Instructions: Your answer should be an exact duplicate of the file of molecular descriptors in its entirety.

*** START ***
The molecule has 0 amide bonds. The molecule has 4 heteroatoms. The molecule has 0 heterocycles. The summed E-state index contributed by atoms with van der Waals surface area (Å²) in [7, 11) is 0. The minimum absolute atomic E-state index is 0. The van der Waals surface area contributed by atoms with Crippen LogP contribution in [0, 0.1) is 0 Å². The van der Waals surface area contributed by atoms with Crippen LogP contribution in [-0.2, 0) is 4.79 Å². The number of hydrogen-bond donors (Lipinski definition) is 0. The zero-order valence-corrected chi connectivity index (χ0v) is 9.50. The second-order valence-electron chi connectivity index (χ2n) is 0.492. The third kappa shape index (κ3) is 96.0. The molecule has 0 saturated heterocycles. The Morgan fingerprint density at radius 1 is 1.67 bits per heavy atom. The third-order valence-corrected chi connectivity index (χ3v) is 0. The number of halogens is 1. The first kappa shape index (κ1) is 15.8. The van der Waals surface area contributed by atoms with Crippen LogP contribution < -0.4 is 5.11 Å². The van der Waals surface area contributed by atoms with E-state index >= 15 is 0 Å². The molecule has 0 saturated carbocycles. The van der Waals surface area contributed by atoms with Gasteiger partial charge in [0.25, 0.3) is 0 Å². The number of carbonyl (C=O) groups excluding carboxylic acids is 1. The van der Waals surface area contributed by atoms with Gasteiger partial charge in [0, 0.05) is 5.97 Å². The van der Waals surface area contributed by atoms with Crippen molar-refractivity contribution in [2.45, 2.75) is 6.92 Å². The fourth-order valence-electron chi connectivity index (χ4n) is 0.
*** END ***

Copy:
The molecule has 0 amide bonds. The molecule has 4 heteroatoms. The molecule has 0 heterocycles. The summed E-state index contributed by atoms with van der Waals surface area (Å²) in [7, 11) is 0. The minimum absolute atomic E-state index is 0. The van der Waals surface area contributed by atoms with Crippen LogP contribution in [0, 0.1) is 0 Å². The van der Waals surface area contributed by atoms with Crippen LogP contribution in [-0.2, 0) is 4.79 Å². The number of hydrogen-bond donors (Lipinski definition) is 0. The zero-order valence-corrected chi connectivity index (χ0v) is 9.50. The second-order valence-electron chi connectivity index (χ2n) is 0.492. The third kappa shape index (κ3) is 96.0. The molecule has 0 saturated heterocycles. The Morgan fingerprint density at radius 1 is 1.67 bits per heavy atom. The third-order valence-corrected chi connectivity index (χ3v) is 0. The number of halogens is 1. The first kappa shape index (κ1) is 15.8. The van der Waals surface area contributed by atoms with Crippen LogP contribution < -0.4 is 5.11 Å². The van der Waals surface area contributed by atoms with E-state index >= 15 is 0 Å². The molecule has 0 saturated carbocycles. The van der Waals surface area contributed by atoms with Gasteiger partial charge in [0.25, 0.3) is 0 Å². The number of carbonyl (C=O) groups excluding carboxylic acids is 1. The van der Waals surface area contributed by atoms with Gasteiger partial charge in [0, 0.05) is 5.97 Å². The van der Waals surface area contributed by atoms with Crippen molar-refractivity contribution in [2.45, 2.75) is 6.92 Å². The fourth-order valence-electron chi connectivity index (χ4n) is 0.